In boredom we are completely time and completely self — inner emptiness. Now I am I and nothing else — a surfeit of being oneself, in most cases when one is alone, but sometimes also being lonely when being with others.
If time unspools interminably in boredom, it races so rapidly as to vanish during creative flow. In such a state, one experiences the positive counterpart to the dissolution of the self schizophrenic patients report. Wittmann limns the experience:
On the one hand we have achieved something that will be permanent — writing this text, solving a syntax problem in programming — but our life as a whole has almost disappeared for minutes or even hours. We were concentrating fully and completely on the matter at hand, but in doing so we did not notice ourselves: a loss of the experience of both self and time. Expressing it negatively this way also shows how the perception of self and that of time are jointly modulated.
In the seconds of waking up, as the narrative self is not updating, consciousness is focused on something nevertheless: it is the physical self that is at the center of perception and thought, which enables the differentiation between the self and non-self. Under normal circumstances we are aware of our experiences, memories, and expectations, the objects of our consciousness. Below the surface, however, we also have a minimal self, the egocentric anchor of all experiences that in the above-mentioned situation of memoryless awakening is suddenly experienced very clearly, as the usual objects of our consciousness, perceptions, and memories are missing. I am thrown back upon myself.
In such a case the experience of self can be understood as an “ego-pole.” My “ego-subject” is focused on an “ego-object”: I perceive myself. However, there is a fundamental problem here, as the ego-object is categorically different from the ego-subject. If we observe ourselves self-referentially — that is, the ego-subject observes itself — it always observes itself as an ego-object.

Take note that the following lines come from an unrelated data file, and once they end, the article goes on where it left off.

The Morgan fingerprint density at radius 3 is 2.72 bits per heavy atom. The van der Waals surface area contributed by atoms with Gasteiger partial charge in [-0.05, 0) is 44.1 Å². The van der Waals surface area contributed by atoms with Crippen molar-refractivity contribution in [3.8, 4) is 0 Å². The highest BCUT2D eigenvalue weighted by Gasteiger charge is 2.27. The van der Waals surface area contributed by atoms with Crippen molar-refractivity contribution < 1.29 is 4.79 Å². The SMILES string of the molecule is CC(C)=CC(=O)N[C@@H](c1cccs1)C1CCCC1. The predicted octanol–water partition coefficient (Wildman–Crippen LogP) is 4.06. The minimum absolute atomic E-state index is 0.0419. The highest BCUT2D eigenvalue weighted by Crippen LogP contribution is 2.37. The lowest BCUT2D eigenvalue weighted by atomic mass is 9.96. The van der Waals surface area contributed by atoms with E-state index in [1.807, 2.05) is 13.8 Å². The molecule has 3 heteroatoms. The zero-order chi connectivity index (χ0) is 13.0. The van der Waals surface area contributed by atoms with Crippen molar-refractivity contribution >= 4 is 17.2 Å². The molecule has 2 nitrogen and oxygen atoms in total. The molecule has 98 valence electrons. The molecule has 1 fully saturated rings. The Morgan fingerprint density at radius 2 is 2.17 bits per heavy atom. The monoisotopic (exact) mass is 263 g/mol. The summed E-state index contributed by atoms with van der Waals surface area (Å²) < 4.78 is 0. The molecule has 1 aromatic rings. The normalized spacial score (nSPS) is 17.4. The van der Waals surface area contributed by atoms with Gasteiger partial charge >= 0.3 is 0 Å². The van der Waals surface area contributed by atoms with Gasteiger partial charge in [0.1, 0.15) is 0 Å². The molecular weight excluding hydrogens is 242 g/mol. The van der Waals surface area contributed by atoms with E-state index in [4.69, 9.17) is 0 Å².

In the transition from sleeping to waking we experience the boundaries of our usual state of self. Every time we wake we become conscious of our selves once again; we are inserted into our state of awakeness. But in isolated cases the process of becoming conscious does not happen seamlessly — the ego does not recognize itself. Through such moments we have the opportunity to investigate the enigma of consciousness, revealing how the conscious self depends on factors yet to be determined, which are constitutive of self-consciousness.
Scientific research on the effects of LSD and psilocybin has shown clearly that the states of consciousness involve striking changes in perception, emotions, and ideas, and also in the ways they are described: time, space, and the experience of self are dramatically altered. These changes are comparable only with other extreme states of consciousness such as occur in dreams, in mystical and religious ecstasy, or in acute psychotic phases in the early stage of schizophrenia. The dimensions of mystical experience include oneness of the self with the universe, the feeling of timelessness and spacelessness, the most intense feelings of happiness, and the certainty of experiencing a sacred truth which is, however, indescribable. The latter is the feeling of looking behind the veil of reality and seeing the immutable (that is, timeless and spaceless) truth of the world in its entirety.